Demonstrators for peace in Bogotá hail the award for their leader, hoping it will boost efforts to seal peace after voters rejected the deal he negotiated.
A Nobel prize is not the same as peace, we have not finished yet
Colombia’s President Juan Manuel Santos has received congratulations from all over the world after winning the Nobel Peace Prize for his work to end the country’s long-running conflict.
Yet Colombia’s future remains uncertain after the deal he negotiated with FARC rebels was narrowly rejected by voters in last weekend’s referendum.
In Bogotá people camping out in protest in favour of peace – who recently organised a silent demonstration calling for national reconciliation – have moved their rally to outside the presidential palace for 48 hours. The demonstrators welcomed the Nobel award for the president.
“A Nobel prize is not the same as peace, we have not finished yet and we demand an agreement right now. That is the first thing. The second thing is we have to depersonalise this Nobel prize. This Nobel prize is because of the victims and for the victims,” one man told Euronews.
The demonstrators also see the award as backing for Santos’ decision to invite all sides to continue talking to prevent the peace process from dying.
“It is not just an achievement for Juan Manuel Santos, it is also an achievement for the FARC. It is good news because the Nobel prize is rewarding their effort,” said Natalia Salzar, a student.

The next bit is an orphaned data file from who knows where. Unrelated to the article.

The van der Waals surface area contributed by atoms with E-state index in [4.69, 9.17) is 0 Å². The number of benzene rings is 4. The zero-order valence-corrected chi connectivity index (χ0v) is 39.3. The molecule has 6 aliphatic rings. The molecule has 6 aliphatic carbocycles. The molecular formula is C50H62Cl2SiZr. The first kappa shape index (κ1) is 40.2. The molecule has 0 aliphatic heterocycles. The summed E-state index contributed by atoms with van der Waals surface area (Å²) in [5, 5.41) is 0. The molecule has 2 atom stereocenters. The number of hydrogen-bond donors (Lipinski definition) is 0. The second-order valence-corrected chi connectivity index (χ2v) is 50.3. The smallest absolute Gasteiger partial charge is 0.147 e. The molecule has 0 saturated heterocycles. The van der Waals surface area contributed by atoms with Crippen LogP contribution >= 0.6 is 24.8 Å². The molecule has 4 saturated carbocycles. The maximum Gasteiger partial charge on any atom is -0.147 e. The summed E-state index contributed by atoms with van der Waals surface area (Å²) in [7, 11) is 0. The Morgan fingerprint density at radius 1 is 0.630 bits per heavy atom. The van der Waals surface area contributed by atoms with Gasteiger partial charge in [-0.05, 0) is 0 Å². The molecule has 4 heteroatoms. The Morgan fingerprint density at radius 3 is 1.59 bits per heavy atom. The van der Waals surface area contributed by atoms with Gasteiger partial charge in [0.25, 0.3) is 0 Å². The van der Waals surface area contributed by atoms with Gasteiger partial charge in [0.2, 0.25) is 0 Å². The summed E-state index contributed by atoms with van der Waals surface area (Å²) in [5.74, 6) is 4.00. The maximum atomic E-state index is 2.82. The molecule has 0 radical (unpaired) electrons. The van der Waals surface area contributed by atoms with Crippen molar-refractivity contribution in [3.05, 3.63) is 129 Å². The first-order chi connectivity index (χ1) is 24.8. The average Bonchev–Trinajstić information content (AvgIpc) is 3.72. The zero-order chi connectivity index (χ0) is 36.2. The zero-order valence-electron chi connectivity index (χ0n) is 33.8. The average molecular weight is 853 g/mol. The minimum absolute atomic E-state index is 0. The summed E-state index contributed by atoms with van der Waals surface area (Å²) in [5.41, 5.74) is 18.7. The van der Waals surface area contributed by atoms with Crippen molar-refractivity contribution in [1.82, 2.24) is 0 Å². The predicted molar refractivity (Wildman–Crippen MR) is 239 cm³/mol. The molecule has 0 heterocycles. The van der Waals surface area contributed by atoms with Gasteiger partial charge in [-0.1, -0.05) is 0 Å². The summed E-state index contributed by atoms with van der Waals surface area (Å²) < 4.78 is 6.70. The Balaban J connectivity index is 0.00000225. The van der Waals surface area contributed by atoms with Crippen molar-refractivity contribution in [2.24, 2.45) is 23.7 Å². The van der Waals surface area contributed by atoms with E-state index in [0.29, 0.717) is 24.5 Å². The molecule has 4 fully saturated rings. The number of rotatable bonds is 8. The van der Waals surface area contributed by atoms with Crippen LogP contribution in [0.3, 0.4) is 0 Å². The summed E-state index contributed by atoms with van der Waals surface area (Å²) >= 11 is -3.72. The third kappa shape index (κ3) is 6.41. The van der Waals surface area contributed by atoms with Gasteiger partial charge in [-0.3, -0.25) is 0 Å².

“I think it is going to have a positive reaction in Colombia, because it is a pat on the back from the international community. The support Colombia needs is very important and anything that comes our way is welcomed,” added Jorge Perez, an artist.
“I think it is a show of support from the international community to Colombia and to our deep desire to find an immediate solution to this conflict that has cost us so many lives. It is a ‘yes’ to this country,” said Carlos Fernandez, a teacher.
Some commentators have criticised the Nobel award, arguing it was inappropriate given Colombian voters’ rejection of the peace deal. Many believed it was
too generous to the FARC. They included former President Álvaro Uribe – but he has joined the chorus of congratulations over the award.
In a recent interview with Euronews, President Santos said he thought the greatest achievement of the peace process was the decision to put victims at the centre of all discussions.
Natalia Orozco reported for Euronews from Bogotá:
“The award of the Nobel Peace Prize to President Santos has filled Colombia with hope, specially those who insist the agreements must be ratified as soon as possible. A statement from Havana said negotiators would keep listening to those who voted NO, to those who opposed the agreements. However they also said that any change can only be made by the Colombian government and the peace delegation from the FARC.”